To construct higher, Biden should instantly occupy the Justice Division

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To build better, Biden must immediately occupy the Justice Department

The Revolving Door Project, a partner of Prospect, examines the executive and power of the president. Follow them on therevolvingdoorproject.org.

Almost six months into President Biden’s term in office, his Justice Department is understaffed and unprepared to address the government’s pressing issues. Under the leadership of Attorney General Merrick Garland, the Justice Department remained without a candidate or nominee for several key positions, including the Attorney General, Director of the Executive Office for Immigration Review, and Assistant Attorneys General for the Office of Justice Programs and the Antitrust and Tax Departments.

Equally disappointing is the failure of the Biden administration to propose even a first round of nominees to fill the 93 US attorney positions. The impact of these vacancies can be seen in the Justice Department failing to undo the disastrous legacy of Donald Trump. Worse still, in many cases Biden’s Justice Department has argued to uphold the former president’s positions. The DOJ’s ability to implement Biden’s agenda in key areas such as criminal law reform, voting rights, immigration, tax policy and antitrust law depends on the presence of strong, high-profile officials.

As demonstrated by the murder of George Floyd and the summer of protest that followed, there is an urgent need to overhaul policing in the United States. While many of the necessary changes need to be made at the local level, the Department of Justice, particularly through the Office of Justice (OJP) programs, has the power to respond to this need in important ways. The OJP manages the Bureau of Justice Statistics and is the pathway to reintroducing the Arrest-Related Deaths (ARD) program and police-public contact statistics that can keep the public informed of ongoing police misconduct. However, without a permanent lead from the OJP or the Bureau of Justice Statistics, the Office is less likely to take these steps.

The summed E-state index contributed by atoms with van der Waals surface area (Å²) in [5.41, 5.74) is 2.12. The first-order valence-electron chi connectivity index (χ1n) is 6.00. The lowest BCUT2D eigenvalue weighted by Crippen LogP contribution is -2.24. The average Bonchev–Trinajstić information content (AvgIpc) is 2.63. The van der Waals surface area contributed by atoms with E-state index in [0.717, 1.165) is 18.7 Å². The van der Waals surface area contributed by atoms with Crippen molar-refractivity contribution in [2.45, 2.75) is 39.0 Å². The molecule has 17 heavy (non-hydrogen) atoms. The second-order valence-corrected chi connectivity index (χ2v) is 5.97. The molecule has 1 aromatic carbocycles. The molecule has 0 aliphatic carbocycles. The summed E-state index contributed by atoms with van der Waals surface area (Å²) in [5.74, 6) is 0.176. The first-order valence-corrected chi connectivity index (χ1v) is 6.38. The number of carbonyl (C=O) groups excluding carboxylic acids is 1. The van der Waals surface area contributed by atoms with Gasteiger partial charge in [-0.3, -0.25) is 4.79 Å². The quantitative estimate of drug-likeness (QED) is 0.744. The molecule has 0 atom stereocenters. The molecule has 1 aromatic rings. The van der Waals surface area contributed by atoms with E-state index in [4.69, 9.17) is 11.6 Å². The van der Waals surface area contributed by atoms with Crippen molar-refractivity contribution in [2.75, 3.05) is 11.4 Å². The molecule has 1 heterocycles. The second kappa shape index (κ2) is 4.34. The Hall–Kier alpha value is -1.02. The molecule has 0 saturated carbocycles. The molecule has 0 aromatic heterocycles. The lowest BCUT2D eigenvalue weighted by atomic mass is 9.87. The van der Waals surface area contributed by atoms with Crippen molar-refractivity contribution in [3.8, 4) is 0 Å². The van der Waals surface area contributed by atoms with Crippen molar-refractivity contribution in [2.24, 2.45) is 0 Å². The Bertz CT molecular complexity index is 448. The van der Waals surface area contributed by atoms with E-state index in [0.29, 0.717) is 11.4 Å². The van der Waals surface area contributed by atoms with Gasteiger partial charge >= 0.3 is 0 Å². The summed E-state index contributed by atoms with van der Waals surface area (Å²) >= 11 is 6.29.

Similarly, the record of acting Attorney General Elizabeth Prelogar, who has repeatedly defended Trump-era positions, including one calling for a massive increase in police power, should make nomination and confirmation of a permanent replacement an urgent priority. In the case of Caniglia v. Strom at the Supreme Court, the DOJ von Biden, headed by Acting Attorney General Prelogar, advocated the extension of police powers to enter a citizen’s home “to protect” and to serve as a “community administrator” as long as the police are “sensible “Acts.” The police officers defended their actions even more outrageously as protected by the doctrine of qualified immunity, a position that Prelogar expressly took in her letter to the court. For its part, the court unanimously rejected this extensive interpretation of the function of “community administrator”.

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Prelogar’s tenure as acting attorney general is also notable for her failure to defend the right to vote amid an onslaught of election suppression laws being passed across the country. In a landmark voting case, the Trump administration tabled brief supportive government regulation to collect ballots, despite a lower court ruling finding the measures disproportionately harmful to minorities. Acting Attorney General Prelogar withdrew from the case for reasons unknown, and without further guidance, the Biden DOJ informed the court that while the brief “does not reflect current views of the United States,” it does not “seek any further substance.” close”. Filing in these cases. ”The Supreme Court ruled in line with Trump’s view.